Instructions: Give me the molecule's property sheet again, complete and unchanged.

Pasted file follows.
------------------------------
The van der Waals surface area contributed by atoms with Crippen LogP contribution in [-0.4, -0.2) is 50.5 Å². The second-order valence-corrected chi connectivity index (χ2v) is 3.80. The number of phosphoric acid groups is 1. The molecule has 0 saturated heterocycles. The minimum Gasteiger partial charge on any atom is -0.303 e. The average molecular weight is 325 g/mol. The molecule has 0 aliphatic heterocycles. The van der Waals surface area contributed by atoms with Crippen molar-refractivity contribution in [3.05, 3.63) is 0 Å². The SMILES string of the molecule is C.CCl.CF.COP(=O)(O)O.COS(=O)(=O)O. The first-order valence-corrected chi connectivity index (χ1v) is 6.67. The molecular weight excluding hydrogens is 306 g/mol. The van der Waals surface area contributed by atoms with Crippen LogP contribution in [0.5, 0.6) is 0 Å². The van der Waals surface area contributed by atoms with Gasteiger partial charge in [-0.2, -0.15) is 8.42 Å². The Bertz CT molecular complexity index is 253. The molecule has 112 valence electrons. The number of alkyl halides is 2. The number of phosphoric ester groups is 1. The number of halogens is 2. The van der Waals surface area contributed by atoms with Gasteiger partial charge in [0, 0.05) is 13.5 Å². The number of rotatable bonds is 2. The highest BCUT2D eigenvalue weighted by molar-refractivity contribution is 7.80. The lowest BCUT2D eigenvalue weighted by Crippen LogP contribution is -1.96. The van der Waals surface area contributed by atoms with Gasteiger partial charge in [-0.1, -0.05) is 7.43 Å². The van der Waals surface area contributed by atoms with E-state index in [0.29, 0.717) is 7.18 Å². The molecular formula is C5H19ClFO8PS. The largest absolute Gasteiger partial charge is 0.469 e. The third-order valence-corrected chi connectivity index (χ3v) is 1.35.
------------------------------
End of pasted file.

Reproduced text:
The van der Waals surface area contributed by atoms with Crippen LogP contribution in [-0.4, -0.2) is 50.5 Å². The second-order valence-corrected chi connectivity index (χ2v) is 3.80. The number of phosphoric acid groups is 1. The molecule has 0 saturated heterocycles. The minimum Gasteiger partial charge on any atom is -0.303 e. The average molecular weight is 325 g/mol. The molecule has 0 aliphatic heterocycles. The van der Waals surface area contributed by atoms with Crippen molar-refractivity contribution in [3.05, 3.63) is 0 Å². The SMILES string of the molecule is C.CCl.CF.COP(=O)(O)O.COS(=O)(=O)O. The first-order valence-corrected chi connectivity index (χ1v) is 6.67. The molecular weight excluding hydrogens is 306 g/mol. The van der Waals surface area contributed by atoms with Crippen LogP contribution in [0.5, 0.6) is 0 Å². The van der Waals surface area contributed by atoms with Gasteiger partial charge in [-0.2, -0.15) is 8.42 Å². The Bertz CT molecular complexity index is 253. The molecule has 112 valence electrons. The number of alkyl halides is 2. The number of phosphoric ester groups is 1. The number of halogens is 2. The van der Waals surface area contributed by atoms with Gasteiger partial charge in [0, 0.05) is 13.5 Å². The number of rotatable bonds is 2. The highest BCUT2D eigenvalue weighted by molar-refractivity contribution is 7.80. The lowest BCUT2D eigenvalue weighted by Crippen LogP contribution is -1.96. The van der Waals surface area contributed by atoms with Gasteiger partial charge in [-0.1, -0.05) is 7.43 Å². The van der Waals surface area contributed by atoms with E-state index in [0.29, 0.717) is 7.18 Å². The molecular formula is C5H19ClFO8PS. The largest absolute Gasteiger partial charge is 0.469 e. The third-order valence-corrected chi connectivity index (χ3v) is 1.35.